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JOHN MICHELCAVAGE v. COMMONWEALTH PENNSYLVANIA (07/09/81)

COMMONWEALTH COURT OF PENNSYLVANIA


decided: July 9, 1981.

JOHN MICHELCAVAGE, PETITIONER
v.
COMMONWEALTH OF PENNSYLVANIA, UNEMPLOYMENT COMPENSATION BOARD OF REVIEW, RESPONDENT

Appeal from the Order of the Unemployment Compensation Board of Review in the case of In Re: Claim of John Michelcavage, No. B-179288.

COUNSEL

Steven Kachmar, for appellant.

John T. Kupchinsky, Assistant Attorney General, with him Richard Wagner, Chief Counsel, and LeRoy S. Zimmerman, Attorney General, for respondent.

Judges Mencer, Craig and MacPhail, sitting as a panel of three. Opinion by Judge MacPhail.

Author: Macphail

[ 60 Pa. Commw. Page 425]

John Michelcavage (Claimant) appeals here from a decision of the Unemployment Compensation Board of Review (Board) dated December 31, 1979, that denied him unemployment compensation benefits under Section 402(b)(1) of the Unemployment Compensation Law.*fn1

[ 60 Pa. Commw. Page 426]

The facts are uncontested. Claimant was employed as a heavy equipment mechanic by the No. 1 Contracting Corporation, West Pittston, Pennsylvania (Employer). In the latter part of the summer of 1979, he was assigned to a project on St. Thomas in the Virgin Islands at a salary of $2000 per month.*fn2 After six weeks on the job, Claimant informed Employer that he was returning to Pennsylvania for minor surgery unrelated to his job. When he was discharged from the hospital, Claimant called Employer and told him he was willing and able to return to work but that he would not return to St. Thomas unless his salary was increased. Employer refused to increase the salary and Claimant refused to return to St. Thomas. Claimant then applied to the Bureau (now Office) of Employment Security (Office) for unemployment compensation benefits. Benefits were denied and Claimant appealed. After a hearing the referee affirmed the Office's decision. On appeal the Board affirmed the decision of the referee. Claimant appealed to this Court.

Claimant contends he had necessitous and compelling reasons for terminating his employment. He alleges he was unable to support his family on his salary of $2000 per month because of the high cost of living on St. Thomas and Employer failed to inform him that the cost of living was so high. He further alleges that the strenuous construction work in the hot tropical climate has been detrimental to his health.

[ 60 Pa. Commw. Page 427]

The law is clear. Claimant has the burden of proof to establish that he terminated his employment for necessitous and compelling reasons. Owen v. Unemployment Compensation Board of Review, 26 Pa. Commonwealth Ct. 278, 363 A.2d 852 (1976). Where, as here, the party with the burden of proof did not prevail before the Board our scope of review is limited to a determination of whether the Board's findings of fact can be sustained without a capricious disregard of competent evidence. Houff Transfer, Inc. v. Unemployment Compensation Board of Review, 40 Pa. Commonwealth Ct. 238, 397 A.2d 42 (1979). Absent a capricious disregard of competent evidence the Board's findings of fact are binding on this Court if the findings are consistent with each other and the conclusions of law. The Board's legal conclusions drawn from those findings of fact remain, of course, subject to judicial review. McNeil v. Unemployment Compensation Board of Review, 51 Pa. Commonwealth Ct. 315, 414 A.2d 727 (1980).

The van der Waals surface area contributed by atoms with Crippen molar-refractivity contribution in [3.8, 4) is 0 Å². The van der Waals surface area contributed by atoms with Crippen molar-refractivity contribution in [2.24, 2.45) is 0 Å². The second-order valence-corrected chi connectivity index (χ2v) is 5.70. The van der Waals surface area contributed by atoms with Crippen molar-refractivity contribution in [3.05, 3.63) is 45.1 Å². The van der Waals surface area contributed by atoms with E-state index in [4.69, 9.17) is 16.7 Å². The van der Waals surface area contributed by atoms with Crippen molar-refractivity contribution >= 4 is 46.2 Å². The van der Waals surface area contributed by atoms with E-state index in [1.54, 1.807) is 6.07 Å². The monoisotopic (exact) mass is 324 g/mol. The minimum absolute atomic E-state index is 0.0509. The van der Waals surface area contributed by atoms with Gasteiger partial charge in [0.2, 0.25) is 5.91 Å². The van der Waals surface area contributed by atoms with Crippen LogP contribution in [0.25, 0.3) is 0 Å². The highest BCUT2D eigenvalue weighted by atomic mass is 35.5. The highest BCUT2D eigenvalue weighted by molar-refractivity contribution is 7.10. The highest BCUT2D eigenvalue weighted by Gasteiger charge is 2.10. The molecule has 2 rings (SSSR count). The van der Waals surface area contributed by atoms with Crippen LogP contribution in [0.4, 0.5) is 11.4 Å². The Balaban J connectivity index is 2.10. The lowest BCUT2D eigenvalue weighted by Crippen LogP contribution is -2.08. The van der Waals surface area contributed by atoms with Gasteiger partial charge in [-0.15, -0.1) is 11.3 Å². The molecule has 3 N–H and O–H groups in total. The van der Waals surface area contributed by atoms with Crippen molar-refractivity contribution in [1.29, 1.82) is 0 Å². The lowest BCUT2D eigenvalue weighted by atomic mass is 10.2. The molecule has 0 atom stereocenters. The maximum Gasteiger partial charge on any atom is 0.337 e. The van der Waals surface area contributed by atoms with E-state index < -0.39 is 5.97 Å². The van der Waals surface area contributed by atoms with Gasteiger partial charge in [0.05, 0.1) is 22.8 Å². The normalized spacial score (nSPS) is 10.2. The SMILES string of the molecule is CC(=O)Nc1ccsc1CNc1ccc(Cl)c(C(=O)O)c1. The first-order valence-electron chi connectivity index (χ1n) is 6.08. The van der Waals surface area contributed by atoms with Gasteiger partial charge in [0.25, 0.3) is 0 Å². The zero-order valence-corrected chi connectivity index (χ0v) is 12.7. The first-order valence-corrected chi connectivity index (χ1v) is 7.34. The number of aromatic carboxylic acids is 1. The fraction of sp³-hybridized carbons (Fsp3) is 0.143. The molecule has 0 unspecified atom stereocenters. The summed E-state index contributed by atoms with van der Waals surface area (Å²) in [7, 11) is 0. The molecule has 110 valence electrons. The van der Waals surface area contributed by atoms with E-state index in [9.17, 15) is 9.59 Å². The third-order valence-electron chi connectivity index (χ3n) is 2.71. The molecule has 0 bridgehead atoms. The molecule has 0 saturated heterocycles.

At the hearing Claimant testified that he would not return to St. Thomas unless he was given an increase in salary. The only evidence in the record concerning an inadequate salary was Claimant's own answer in response to a question by the referee.

QR: Was that the stipulation when you took the job, Mr. Michelcavage, that you would get $2,000 a month?

AC: That's right. And I told him . . . I told the superintendent, Al Poltrack, before I went down there. I told him that I would try it. Well, I went down there, and I said . . . but when I figured it out the hours that I was working, and the life the man has to live down there for $3 an hour, it wasn't . . .

It is well settled that mere dissatisfaction with wages and working assignments does not constitute cause of

[ 60 Pa. Commw. Page 428]

    necessitous and compelling nature for voluntarily terminating employment. Snyder v. Unemployment Compensation Board of Review, 54 Pa. Commonwealth Ct. 425, 421 A.2d 530 (1980).

Claimant's other arguments are without merit. Our thorough review of the record reveals there was no evidence presented at the hearing to support a finding that the Claimant was in any way deceived as to, or not made aware of conditions that he now alleges to be onerous. Neither was there any evidence presented regarding Claimant's health. Where no evidence regarding an allegation was presented at the referee's hearing, it is obvious that neither the referee nor the Board was in a position to regard, or disregard, such evidence. Claimant clearly has failed to meet his burden.

Our review of the record convinces us that the Board's findings of fact are consistent with each other and with the conclusions of law.

Order affirmed.

Order

And Now, this 9th day of July, 1981, Decision No. B-179288 of the Unemployment Compensation Board of Review dated December 31, 1979, denying unemployment compensation benefits to John Michelcavage is hereby affirmed.

Disposition

Affirmed.


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